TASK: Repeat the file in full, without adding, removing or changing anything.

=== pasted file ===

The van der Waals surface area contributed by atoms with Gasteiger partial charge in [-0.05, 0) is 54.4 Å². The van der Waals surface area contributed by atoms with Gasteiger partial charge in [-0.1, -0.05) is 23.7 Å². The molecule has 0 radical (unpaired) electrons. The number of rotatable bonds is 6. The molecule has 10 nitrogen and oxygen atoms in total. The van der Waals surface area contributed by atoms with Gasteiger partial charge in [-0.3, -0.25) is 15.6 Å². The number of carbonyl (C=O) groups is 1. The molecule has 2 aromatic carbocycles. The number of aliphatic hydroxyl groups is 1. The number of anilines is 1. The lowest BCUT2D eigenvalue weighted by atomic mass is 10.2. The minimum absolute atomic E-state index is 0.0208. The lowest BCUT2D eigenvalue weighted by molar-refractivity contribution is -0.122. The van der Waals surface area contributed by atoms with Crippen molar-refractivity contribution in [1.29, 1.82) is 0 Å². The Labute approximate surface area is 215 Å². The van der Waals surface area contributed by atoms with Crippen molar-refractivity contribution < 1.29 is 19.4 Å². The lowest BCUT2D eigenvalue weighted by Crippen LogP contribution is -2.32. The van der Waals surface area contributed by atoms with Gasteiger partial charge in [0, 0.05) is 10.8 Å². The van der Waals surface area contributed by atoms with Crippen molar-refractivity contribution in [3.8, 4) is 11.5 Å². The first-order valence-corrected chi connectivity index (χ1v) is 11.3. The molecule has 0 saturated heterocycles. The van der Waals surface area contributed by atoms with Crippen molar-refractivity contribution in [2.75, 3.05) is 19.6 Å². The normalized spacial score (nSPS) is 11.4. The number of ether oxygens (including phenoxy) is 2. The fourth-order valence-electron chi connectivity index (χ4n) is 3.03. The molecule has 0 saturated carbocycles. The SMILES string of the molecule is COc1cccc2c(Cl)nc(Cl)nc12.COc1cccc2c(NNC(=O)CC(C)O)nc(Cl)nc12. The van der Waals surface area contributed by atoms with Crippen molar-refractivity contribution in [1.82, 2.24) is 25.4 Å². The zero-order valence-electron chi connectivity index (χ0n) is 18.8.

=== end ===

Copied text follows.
The van der Waals surface area contributed by atoms with Gasteiger partial charge in [-0.05, 0) is 54.4 Å². The van der Waals surface area contributed by atoms with Gasteiger partial charge in [-0.1, -0.05) is 23.7 Å². The molecule has 0 radical (unpaired) electrons. The number of rotatable bonds is 6. The molecule has 10 nitrogen and oxygen atoms in total. The van der Waals surface area contributed by atoms with Gasteiger partial charge in [-0.3, -0.25) is 15.6 Å². The number of carbonyl (C=O) groups is 1. The molecule has 2 aromatic carbocycles. The number of aliphatic hydroxyl groups is 1. The number of anilines is 1. The lowest BCUT2D eigenvalue weighted by atomic mass is 10.2. The minimum absolute atomic E-state index is 0.0208. The lowest BCUT2D eigenvalue weighted by molar-refractivity contribution is -0.122. The van der Waals surface area contributed by atoms with Crippen molar-refractivity contribution in [1.29, 1.82) is 0 Å². The Labute approximate surface area is 215 Å². The van der Waals surface area contributed by atoms with Crippen molar-refractivity contribution < 1.29 is 19.4 Å². The lowest BCUT2D eigenvalue weighted by Crippen LogP contribution is -2.32. The van der Waals surface area contributed by atoms with Gasteiger partial charge in [0, 0.05) is 10.8 Å². The van der Waals surface area contributed by atoms with Crippen molar-refractivity contribution in [3.8, 4) is 11.5 Å². The first-order valence-corrected chi connectivity index (χ1v) is 11.3. The molecule has 0 saturated heterocycles. The van der Waals surface area contributed by atoms with Crippen molar-refractivity contribution in [2.75, 3.05) is 19.6 Å². The normalized spacial score (nSPS) is 11.4. The number of ether oxygens (including phenoxy) is 2. The fourth-order valence-electron chi connectivity index (χ4n) is 3.03. The molecule has 0 saturated carbocycles. The SMILES string of the molecule is COc1cccc2c(Cl)nc(Cl)nc12.COc1cccc2c(NNC(=O)CC(C)O)nc(Cl)nc12. The van der Waals surface area contributed by atoms with Crippen molar-refractivity contribution in [1.82, 2.24) is 25.4 Å². The zero-order valence-electron chi connectivity index (χ0n) is 18.8.